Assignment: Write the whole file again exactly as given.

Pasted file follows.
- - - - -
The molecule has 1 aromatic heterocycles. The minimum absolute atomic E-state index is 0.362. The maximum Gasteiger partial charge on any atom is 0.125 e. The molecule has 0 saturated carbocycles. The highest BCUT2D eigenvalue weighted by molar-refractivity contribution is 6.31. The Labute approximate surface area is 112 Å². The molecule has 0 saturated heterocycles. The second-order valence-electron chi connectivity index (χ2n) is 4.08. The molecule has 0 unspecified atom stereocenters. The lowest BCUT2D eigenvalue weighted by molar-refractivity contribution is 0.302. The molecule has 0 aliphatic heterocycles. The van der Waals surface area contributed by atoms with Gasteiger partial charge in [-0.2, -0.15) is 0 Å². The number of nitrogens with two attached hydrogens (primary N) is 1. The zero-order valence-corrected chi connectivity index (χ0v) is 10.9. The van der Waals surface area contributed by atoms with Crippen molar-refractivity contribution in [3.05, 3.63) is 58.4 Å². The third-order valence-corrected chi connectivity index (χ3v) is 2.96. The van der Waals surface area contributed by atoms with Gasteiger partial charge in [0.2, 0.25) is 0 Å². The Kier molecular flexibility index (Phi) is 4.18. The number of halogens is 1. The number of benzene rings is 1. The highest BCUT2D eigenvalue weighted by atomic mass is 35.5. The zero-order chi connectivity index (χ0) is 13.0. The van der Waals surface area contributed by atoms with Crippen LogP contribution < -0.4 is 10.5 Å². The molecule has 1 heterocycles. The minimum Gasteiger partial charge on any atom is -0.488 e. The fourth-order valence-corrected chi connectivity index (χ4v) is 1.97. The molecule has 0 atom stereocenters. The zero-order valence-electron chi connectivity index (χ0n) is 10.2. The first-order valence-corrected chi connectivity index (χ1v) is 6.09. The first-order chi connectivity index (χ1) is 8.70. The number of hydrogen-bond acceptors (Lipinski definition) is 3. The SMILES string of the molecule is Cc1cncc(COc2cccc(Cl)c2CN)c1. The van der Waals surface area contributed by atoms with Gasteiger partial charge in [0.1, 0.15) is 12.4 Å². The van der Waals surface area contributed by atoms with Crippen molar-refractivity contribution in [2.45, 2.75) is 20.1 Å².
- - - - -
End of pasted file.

The molecule has 1 aromatic heterocycles. The minimum absolute atomic E-state index is 0.362. The maximum Gasteiger partial charge on any atom is 0.125 e. The molecule has 0 saturated carbocycles. The highest BCUT2D eigenvalue weighted by molar-refractivity contribution is 6.31. The Labute approximate surface area is 112 Å². The molecule has 0 saturated heterocycles. The second-order valence-electron chi connectivity index (χ2n) is 4.08. The molecule has 0 unspecified atom stereocenters. The lowest BCUT2D eigenvalue weighted by molar-refractivity contribution is 0.302. The molecule has 0 aliphatic heterocycles. The van der Waals surface area contributed by atoms with Gasteiger partial charge in [-0.2, -0.15) is 0 Å². The number of nitrogens with two attached hydrogens (primary N) is 1. The zero-order valence-corrected chi connectivity index (χ0v) is 10.9. The van der Waals surface area contributed by atoms with Crippen molar-refractivity contribution in [3.05, 3.63) is 58.4 Å². The third-order valence-corrected chi connectivity index (χ3v) is 2.96. The van der Waals surface area contributed by atoms with Gasteiger partial charge in [0.2, 0.25) is 0 Å². The Kier molecular flexibility index (Phi) is 4.18. The number of halogens is 1. The number of benzene rings is 1. The highest BCUT2D eigenvalue weighted by atomic mass is 35.5. The zero-order chi connectivity index (χ0) is 13.0. The van der Waals surface area contributed by atoms with Crippen LogP contribution < -0.4 is 10.5 Å². The molecule has 1 heterocycles. The minimum Gasteiger partial charge on any atom is -0.488 e. The fourth-order valence-corrected chi connectivity index (χ4v) is 1.97. The molecule has 0 atom stereocenters. The zero-order valence-electron chi connectivity index (χ0n) is 10.2. The first-order valence-corrected chi connectivity index (χ1v) is 6.09. The first-order chi connectivity index (χ1) is 8.70. The number of hydrogen-bond acceptors (Lipinski definition) is 3. The SMILES string of the molecule is Cc1cncc(COc2cccc(Cl)c2CN)c1. The van der Waals surface area contributed by atoms with Gasteiger partial charge in [0.1, 0.15) is 12.4 Å². The van der Waals surface area contributed by atoms with Crippen molar-refractivity contribution in [2.45, 2.75) is 20.1 Å².